Over a 3-year period, productivity characteristics and criteria of trypanosomiasis incidence and severity have been monitored by monthly examination of individual N'Dama cattle in villages in The Gambia. From this database, 60 lactating cows in which Trypanosoma congolense or T. vivax had been detected on blood examination (group 1) were compared with 50 cows which had not been found infected with trypanosomes during the monitoring period (group 2). The latter were selected on the basis of comparability of age and stage of lactation to those of group 1 for examining the effect of trypanosome infections on the quantity of milk extracted for human consumption, and on the growth of their sucking calves. Data from a 6- to 7-month period were examined in the analysis.
The quantity of daily milk extracted during the 1st month ot intection (group 1) decreased by proportionately 0·25 in comparison to the amount extracted during the preceding month when parasites were not detected. The corresponding figure in the uninfected controls (group 2) was 0·02. The mean daily milk extracted for human consumption from uninfected cows during a 6-month period was proportionately 0·26 higher than the mean for the infected cows. Growth rates of calves sucking infected and uninfected dams were similar.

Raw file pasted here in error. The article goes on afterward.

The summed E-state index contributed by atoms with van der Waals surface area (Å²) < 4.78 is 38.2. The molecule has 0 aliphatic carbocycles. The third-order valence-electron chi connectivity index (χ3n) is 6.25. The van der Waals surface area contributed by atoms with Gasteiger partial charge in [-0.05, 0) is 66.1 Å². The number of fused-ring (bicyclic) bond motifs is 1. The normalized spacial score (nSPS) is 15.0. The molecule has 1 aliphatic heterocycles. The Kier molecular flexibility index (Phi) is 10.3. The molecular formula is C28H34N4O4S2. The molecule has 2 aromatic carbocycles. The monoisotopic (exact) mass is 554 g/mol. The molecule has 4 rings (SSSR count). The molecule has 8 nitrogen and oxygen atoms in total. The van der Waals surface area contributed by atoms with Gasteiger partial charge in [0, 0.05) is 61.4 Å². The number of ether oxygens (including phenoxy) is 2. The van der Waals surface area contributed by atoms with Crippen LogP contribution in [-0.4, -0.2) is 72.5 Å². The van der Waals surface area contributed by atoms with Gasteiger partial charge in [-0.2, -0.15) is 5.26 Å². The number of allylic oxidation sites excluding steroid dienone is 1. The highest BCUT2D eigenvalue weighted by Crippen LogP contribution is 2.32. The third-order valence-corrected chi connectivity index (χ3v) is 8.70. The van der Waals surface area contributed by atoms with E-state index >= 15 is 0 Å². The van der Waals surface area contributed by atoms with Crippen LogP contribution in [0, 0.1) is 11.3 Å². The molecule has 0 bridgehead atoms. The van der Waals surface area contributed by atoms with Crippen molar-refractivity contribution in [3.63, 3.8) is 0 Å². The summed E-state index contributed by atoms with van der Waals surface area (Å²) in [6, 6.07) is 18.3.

These observations indicate that infection with pathogenic trypanosomes of lactating N'Dama cattle causes a reduction in milk production.
In economic terms, it was estimated that the decline in milk extracted for human consumption due to trypanosome infections amounted to an average of £1 per month per cow.